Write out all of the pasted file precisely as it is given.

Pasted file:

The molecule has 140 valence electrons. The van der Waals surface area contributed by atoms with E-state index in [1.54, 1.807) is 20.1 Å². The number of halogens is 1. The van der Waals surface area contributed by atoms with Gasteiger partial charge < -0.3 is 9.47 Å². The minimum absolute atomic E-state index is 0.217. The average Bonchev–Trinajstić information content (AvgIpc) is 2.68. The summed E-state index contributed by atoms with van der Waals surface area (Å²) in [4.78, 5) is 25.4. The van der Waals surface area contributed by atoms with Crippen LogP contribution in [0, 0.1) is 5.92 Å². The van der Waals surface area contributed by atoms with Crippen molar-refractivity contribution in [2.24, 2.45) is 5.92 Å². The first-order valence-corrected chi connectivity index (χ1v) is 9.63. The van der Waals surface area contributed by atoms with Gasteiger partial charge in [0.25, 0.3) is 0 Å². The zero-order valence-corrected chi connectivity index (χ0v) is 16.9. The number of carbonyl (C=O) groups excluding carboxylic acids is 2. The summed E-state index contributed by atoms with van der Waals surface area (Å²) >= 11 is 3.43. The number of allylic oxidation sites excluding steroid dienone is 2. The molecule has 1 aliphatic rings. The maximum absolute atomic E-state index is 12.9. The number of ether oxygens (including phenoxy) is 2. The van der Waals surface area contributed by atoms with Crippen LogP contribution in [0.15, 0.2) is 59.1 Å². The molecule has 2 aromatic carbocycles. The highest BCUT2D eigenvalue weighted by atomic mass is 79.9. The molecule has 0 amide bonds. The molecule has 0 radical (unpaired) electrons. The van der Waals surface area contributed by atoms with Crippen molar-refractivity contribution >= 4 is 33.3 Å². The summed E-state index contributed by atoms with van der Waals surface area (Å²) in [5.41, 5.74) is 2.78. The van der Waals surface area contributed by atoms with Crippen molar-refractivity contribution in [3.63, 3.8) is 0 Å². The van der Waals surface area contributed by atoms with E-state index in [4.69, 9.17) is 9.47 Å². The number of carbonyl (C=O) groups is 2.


The molecule has 140 valence electrons. The van der Waals surface area contributed by atoms with E-state index in [1.54, 1.807) is 20.1 Å². The number of halogens is 1. The van der Waals surface area contributed by atoms with Gasteiger partial charge < -0.3 is 9.47 Å². The minimum absolute atomic E-state index is 0.217. The average Bonchev–Trinajstić information content (AvgIpc) is 2.68. The summed E-state index contributed by atoms with van der Waals surface area (Å²) in [4.78, 5) is 25.4. The van der Waals surface area contributed by atoms with Crippen LogP contribution in [0, 0.1) is 5.92 Å². The van der Waals surface area contributed by atoms with Crippen molar-refractivity contribution in [2.24, 2.45) is 5.92 Å². The first-order valence-corrected chi connectivity index (χ1v) is 9.63. The van der Waals surface area contributed by atoms with Gasteiger partial charge in [0.25, 0.3) is 0 Å². The zero-order valence-corrected chi connectivity index (χ0v) is 16.9. The number of carbonyl (C=O) groups excluding carboxylic acids is 2. The summed E-state index contributed by atoms with van der Waals surface area (Å²) >= 11 is 3.43. The number of allylic oxidation sites excluding steroid dienone is 2. The molecule has 1 aliphatic rings. The maximum absolute atomic E-state index is 12.9. The number of ether oxygens (including phenoxy) is 2. The van der Waals surface area contributed by atoms with Crippen LogP contribution in [0.15, 0.2) is 59.1 Å². The molecule has 2 aromatic carbocycles. The highest BCUT2D eigenvalue weighted by atomic mass is 79.9. The molecule has 0 amide bonds. The molecule has 0 radical (unpaired) electrons. The van der Waals surface area contributed by atoms with Crippen molar-refractivity contribution >= 4 is 33.3 Å². The summed E-state index contributed by atoms with van der Waals surface area (Å²) in [5.41, 5.74) is 2.78. The van der Waals surface area contributed by atoms with Crippen molar-refractivity contribution in [3.63, 3.8) is 0 Å². The van der Waals surface area contributed by atoms with E-state index in [4.69, 9.17) is 9.47 Å². The number of carbonyl (C=O) groups is 2.